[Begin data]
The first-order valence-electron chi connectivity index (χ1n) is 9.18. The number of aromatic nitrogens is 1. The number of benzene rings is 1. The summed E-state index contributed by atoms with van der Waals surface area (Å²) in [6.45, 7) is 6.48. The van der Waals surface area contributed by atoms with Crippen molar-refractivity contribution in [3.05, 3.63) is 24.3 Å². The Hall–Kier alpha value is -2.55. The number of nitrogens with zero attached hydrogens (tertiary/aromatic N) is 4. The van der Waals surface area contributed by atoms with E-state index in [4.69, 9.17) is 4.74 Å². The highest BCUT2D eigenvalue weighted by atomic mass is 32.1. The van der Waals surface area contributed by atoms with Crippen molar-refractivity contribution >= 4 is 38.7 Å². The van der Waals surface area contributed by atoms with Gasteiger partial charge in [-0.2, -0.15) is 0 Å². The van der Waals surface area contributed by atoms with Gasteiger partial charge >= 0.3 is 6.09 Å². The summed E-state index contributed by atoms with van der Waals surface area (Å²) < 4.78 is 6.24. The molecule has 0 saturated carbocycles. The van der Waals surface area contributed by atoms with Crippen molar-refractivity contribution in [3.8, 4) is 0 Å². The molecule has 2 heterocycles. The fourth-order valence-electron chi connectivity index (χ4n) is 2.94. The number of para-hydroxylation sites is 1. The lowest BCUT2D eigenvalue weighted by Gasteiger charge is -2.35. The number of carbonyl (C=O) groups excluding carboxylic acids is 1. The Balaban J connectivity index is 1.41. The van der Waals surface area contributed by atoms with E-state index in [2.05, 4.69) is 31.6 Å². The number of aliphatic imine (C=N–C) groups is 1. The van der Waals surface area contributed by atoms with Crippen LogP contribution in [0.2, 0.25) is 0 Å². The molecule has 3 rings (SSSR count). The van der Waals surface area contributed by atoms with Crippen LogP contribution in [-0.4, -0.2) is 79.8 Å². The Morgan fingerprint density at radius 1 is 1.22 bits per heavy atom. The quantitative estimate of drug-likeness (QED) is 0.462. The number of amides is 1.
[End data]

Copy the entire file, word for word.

The first-order valence-electron chi connectivity index (χ1n) is 9.18. The number of aromatic nitrogens is 1. The number of benzene rings is 1. The summed E-state index contributed by atoms with van der Waals surface area (Å²) in [6.45, 7) is 6.48. The van der Waals surface area contributed by atoms with Crippen molar-refractivity contribution in [3.05, 3.63) is 24.3 Å². The Hall–Kier alpha value is -2.55. The number of nitrogens with zero attached hydrogens (tertiary/aromatic N) is 4. The van der Waals surface area contributed by atoms with E-state index in [4.69, 9.17) is 4.74 Å². The highest BCUT2D eigenvalue weighted by atomic mass is 32.1. The van der Waals surface area contributed by atoms with Crippen molar-refractivity contribution >= 4 is 38.7 Å². The van der Waals surface area contributed by atoms with Gasteiger partial charge in [-0.2, -0.15) is 0 Å². The van der Waals surface area contributed by atoms with Gasteiger partial charge >= 0.3 is 6.09 Å². The summed E-state index contributed by atoms with van der Waals surface area (Å²) < 4.78 is 6.24. The molecule has 0 saturated carbocycles. The van der Waals surface area contributed by atoms with Crippen molar-refractivity contribution in [3.8, 4) is 0 Å². The molecule has 2 heterocycles. The fourth-order valence-electron chi connectivity index (χ4n) is 2.94. The number of para-hydroxylation sites is 1. The lowest BCUT2D eigenvalue weighted by Gasteiger charge is -2.35. The number of carbonyl (C=O) groups excluding carboxylic acids is 1. The Balaban J connectivity index is 1.41. The van der Waals surface area contributed by atoms with E-state index in [2.05, 4.69) is 31.6 Å². The number of aliphatic imine (C=N–C) groups is 1. The van der Waals surface area contributed by atoms with Crippen LogP contribution in [0.2, 0.25) is 0 Å². The molecule has 3 rings (SSSR count). The van der Waals surface area contributed by atoms with Crippen LogP contribution in [-0.4, -0.2) is 79.8 Å². The Morgan fingerprint density at radius 1 is 1.22 bits per heavy atom. The quantitative estimate of drug-likeness (QED) is 0.462. The number of amides is 1.